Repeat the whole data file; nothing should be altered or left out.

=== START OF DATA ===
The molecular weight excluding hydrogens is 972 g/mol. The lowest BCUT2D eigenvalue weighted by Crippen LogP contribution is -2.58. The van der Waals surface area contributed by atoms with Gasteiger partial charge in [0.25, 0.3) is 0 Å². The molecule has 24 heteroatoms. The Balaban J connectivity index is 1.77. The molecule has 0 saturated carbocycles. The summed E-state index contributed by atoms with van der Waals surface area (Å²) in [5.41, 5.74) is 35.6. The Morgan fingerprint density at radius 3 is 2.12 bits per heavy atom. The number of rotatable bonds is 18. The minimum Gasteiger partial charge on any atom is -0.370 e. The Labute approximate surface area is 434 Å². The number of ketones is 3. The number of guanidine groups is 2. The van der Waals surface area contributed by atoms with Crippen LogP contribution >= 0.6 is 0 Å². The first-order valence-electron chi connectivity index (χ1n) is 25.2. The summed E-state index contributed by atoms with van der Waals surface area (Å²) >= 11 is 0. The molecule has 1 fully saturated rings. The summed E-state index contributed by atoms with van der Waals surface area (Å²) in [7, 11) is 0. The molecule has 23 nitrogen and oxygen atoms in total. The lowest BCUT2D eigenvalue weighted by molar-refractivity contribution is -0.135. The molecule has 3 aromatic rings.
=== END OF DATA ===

The molecular weight excluding hydrogens is 972 g/mol. The lowest BCUT2D eigenvalue weighted by Crippen LogP contribution is -2.58. The van der Waals surface area contributed by atoms with Gasteiger partial charge in [0.25, 0.3) is 0 Å². The molecule has 24 heteroatoms. The Balaban J connectivity index is 1.77. The molecule has 0 saturated carbocycles. The summed E-state index contributed by atoms with van der Waals surface area (Å²) in [5.41, 5.74) is 35.6. The Morgan fingerprint density at radius 3 is 2.12 bits per heavy atom. The number of rotatable bonds is 18. The minimum Gasteiger partial charge on any atom is -0.370 e. The Labute approximate surface area is 434 Å². The number of ketones is 3. The number of guanidine groups is 2. The van der Waals surface area contributed by atoms with Crippen LogP contribution >= 0.6 is 0 Å². The first-order valence-electron chi connectivity index (χ1n) is 25.2. The summed E-state index contributed by atoms with van der Waals surface area (Å²) >= 11 is 0. The molecule has 1 fully saturated rings. The summed E-state index contributed by atoms with van der Waals surface area (Å²) in [7, 11) is 0. The molecule has 23 nitrogen and oxygen atoms in total. The lowest BCUT2D eigenvalue weighted by molar-refractivity contribution is -0.135. The molecule has 3 aromatic rings.